Welcome to our new website! If this is the first time you are logging in on the new site, you will need to reset your password. Please contact us at email@example.com if you need assistance.
Your membership opens the door to free learning resources on demand. Check out the Member Knowledge Center for free webcasts, publications and online courses.
Hear from leaders around the globe as they share insights about their experiences and lessons learned throughout their certification journey.
Posted 20 August 2015 | By Michael Mezher
In a move to make its data more transparent and promote scientific research, the US Food and Drug Administration (FDA) is releasing 18 years of data on several bacteria, collected as part of the National Antimicrobial Resistance Monitoring System (NARMS).
Health authorities are increasingly citing AMR as one of the most pressing threats to global public health. In its 2014 Antimicrobial Resistance: global report on surveillance, the World Health Organization called AMR "so serious that it threatens the achievements of modern medicine."
The rise of AMR is associated with the overuse and misuse of antimicrobial medicines such as antibiotics. When microbes targeted by a drug are not eliminated, treatment-resistant strains can be spread, which can have deadly consequences.
The problem is compounded by a significant decline in the development of new antimicrobial drugs in recent decades. The danger this can pose can be seen in the case of drug-resistant gonorrhea, where over time strains of the bacteria have developed resistance to many previously effective treatments, leaving health authorities to resort to last-line treatments against resistant strains. Now, strains are emerging that are resistant even to last-line treatment options.
Drug-resistant strains of other diseases, such as tuberculosis, malaria, HIV and E. coli are also on the rise, posing an ever-increasing threat in developed and developing countries alike.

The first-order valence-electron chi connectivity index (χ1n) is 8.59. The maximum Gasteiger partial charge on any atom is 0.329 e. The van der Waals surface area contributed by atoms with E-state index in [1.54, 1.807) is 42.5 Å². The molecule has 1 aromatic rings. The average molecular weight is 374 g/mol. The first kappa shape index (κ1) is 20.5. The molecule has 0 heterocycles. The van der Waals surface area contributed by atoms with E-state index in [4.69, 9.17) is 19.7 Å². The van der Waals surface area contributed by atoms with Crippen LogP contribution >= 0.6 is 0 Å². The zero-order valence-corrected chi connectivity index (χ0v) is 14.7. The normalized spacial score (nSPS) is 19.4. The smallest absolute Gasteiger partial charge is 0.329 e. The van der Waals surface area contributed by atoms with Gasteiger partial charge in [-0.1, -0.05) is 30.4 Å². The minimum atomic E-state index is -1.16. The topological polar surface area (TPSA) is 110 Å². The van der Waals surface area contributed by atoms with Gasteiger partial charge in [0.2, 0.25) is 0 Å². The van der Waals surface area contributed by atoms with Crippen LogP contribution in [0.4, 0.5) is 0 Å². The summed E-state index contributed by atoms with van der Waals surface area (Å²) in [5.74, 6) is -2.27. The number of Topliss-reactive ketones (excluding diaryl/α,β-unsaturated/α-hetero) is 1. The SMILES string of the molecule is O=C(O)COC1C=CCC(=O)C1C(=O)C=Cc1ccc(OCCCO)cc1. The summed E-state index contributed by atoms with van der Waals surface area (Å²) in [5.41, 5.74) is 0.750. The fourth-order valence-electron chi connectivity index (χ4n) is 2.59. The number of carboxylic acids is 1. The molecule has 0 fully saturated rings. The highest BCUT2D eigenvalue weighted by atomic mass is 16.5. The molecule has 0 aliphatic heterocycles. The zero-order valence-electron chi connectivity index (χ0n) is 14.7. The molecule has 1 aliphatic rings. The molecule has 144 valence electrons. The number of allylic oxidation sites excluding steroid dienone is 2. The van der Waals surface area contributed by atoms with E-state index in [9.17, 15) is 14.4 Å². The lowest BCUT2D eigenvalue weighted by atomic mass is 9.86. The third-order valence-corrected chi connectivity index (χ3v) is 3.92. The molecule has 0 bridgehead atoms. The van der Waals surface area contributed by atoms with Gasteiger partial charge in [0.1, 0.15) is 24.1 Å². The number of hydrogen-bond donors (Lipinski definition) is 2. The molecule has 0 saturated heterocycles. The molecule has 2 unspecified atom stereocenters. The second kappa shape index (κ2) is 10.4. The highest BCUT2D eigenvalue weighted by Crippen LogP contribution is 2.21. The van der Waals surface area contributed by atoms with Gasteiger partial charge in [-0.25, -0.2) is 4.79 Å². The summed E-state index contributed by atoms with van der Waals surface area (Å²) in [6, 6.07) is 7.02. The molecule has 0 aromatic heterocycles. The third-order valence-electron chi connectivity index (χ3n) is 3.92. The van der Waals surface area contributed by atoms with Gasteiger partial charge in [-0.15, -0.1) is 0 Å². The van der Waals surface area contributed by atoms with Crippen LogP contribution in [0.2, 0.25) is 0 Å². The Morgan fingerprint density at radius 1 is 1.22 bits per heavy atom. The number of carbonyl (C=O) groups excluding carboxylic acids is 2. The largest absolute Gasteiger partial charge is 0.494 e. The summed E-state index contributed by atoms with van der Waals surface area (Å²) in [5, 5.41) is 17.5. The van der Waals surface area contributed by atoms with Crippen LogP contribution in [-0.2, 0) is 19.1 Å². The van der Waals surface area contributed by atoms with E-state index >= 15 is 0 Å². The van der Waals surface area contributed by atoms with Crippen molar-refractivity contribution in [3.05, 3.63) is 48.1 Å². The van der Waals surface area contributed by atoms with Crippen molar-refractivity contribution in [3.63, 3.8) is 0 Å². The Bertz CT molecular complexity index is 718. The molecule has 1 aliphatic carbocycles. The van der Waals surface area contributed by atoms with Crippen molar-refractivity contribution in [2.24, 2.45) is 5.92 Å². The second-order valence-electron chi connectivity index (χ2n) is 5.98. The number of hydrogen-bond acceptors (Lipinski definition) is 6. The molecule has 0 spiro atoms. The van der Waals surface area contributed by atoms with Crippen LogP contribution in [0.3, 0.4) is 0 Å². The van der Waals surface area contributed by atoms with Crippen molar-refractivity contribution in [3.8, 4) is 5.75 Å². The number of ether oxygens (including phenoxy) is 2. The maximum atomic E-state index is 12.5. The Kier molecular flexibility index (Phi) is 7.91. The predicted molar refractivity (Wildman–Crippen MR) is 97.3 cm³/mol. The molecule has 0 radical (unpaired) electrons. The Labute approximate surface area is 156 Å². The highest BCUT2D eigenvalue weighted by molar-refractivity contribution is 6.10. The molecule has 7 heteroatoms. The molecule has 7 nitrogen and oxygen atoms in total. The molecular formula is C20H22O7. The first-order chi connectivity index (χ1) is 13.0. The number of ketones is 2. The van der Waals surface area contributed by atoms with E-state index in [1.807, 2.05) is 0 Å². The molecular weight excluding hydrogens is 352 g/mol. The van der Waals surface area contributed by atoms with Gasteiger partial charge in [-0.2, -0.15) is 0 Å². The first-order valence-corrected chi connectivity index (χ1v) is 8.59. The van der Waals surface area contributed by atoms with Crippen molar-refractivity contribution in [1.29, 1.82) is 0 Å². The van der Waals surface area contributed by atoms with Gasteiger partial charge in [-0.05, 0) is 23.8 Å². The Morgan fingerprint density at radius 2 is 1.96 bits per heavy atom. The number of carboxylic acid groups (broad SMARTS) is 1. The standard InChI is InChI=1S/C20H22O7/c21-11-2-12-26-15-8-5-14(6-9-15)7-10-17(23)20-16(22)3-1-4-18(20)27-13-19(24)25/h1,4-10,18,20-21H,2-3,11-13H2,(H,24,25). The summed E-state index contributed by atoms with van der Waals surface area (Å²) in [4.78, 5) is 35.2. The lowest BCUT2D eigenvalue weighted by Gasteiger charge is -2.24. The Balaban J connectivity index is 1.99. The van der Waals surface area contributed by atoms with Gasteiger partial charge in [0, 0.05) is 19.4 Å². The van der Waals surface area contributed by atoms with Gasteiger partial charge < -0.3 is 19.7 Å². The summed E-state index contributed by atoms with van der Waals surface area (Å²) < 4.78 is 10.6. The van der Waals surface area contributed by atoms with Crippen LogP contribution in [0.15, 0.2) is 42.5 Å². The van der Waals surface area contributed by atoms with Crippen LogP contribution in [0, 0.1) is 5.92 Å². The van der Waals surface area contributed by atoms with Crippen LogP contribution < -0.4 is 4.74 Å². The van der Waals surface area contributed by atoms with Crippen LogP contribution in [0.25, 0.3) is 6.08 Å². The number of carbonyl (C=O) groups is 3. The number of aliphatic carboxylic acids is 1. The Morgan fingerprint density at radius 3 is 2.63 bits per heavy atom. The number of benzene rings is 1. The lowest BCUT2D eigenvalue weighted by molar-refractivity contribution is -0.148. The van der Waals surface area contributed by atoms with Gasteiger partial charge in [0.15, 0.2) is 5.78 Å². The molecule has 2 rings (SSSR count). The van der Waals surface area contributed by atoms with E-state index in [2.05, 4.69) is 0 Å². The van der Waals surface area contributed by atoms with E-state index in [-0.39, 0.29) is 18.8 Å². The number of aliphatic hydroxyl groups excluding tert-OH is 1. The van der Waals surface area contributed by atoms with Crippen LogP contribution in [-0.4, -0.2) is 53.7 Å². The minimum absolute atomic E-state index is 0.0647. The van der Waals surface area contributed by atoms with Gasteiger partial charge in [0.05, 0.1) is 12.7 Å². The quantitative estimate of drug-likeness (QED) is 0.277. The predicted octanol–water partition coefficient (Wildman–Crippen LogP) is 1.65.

In 2012, to promote the development of new antibiotics, title VII of the Food and Drug Administration Safety and Innovation Act (FDASIA) granted FDA the authority to extend the period of market exclusivity for qualified infectious disease products (QIDP) by an additional five years.
Last year, President Barack Obama issued a report, backed by an executive order, calling for action in four separate areas:
improving the prescribing of existing antibiotics, of which the report estimates about half are now incorrectly prescribedreducing the use of antibiotics in food-producing animals, which is now done to promote growth and prevent infectionsimproving incentives for companies to develop new antibioticsincreasing surveillance of antibiotic resistance both in the US and abroad
NARMS is a collaboration between FDA, the Centers for Disease Control and Prevention (CDC) and the US Department of Agriculture (USDA).
FDA says the data it is releasing will contain more than 150,000 isolates of common bacteria, including salmonella, campylobacter, Escherichia coli and enterococcus.
Once the data is released, users will be able to download isolate-level data and analyze it using common database and statistical software.
The agency says it hopes the data, which is collected from "retail meat samples, human clinical samples, and slaughter samples," will be used by researchers to increase their understanding of how antimicrobial resistance develops and spreads.
FDA, NARMS Now, CDC NARMS Now: Human Data
Tags: Antimicrobial resistance, AMR, Antibiotic resistance, NARMS
Regulatory Focus newsletters
All the biggest regulatory news and happenings.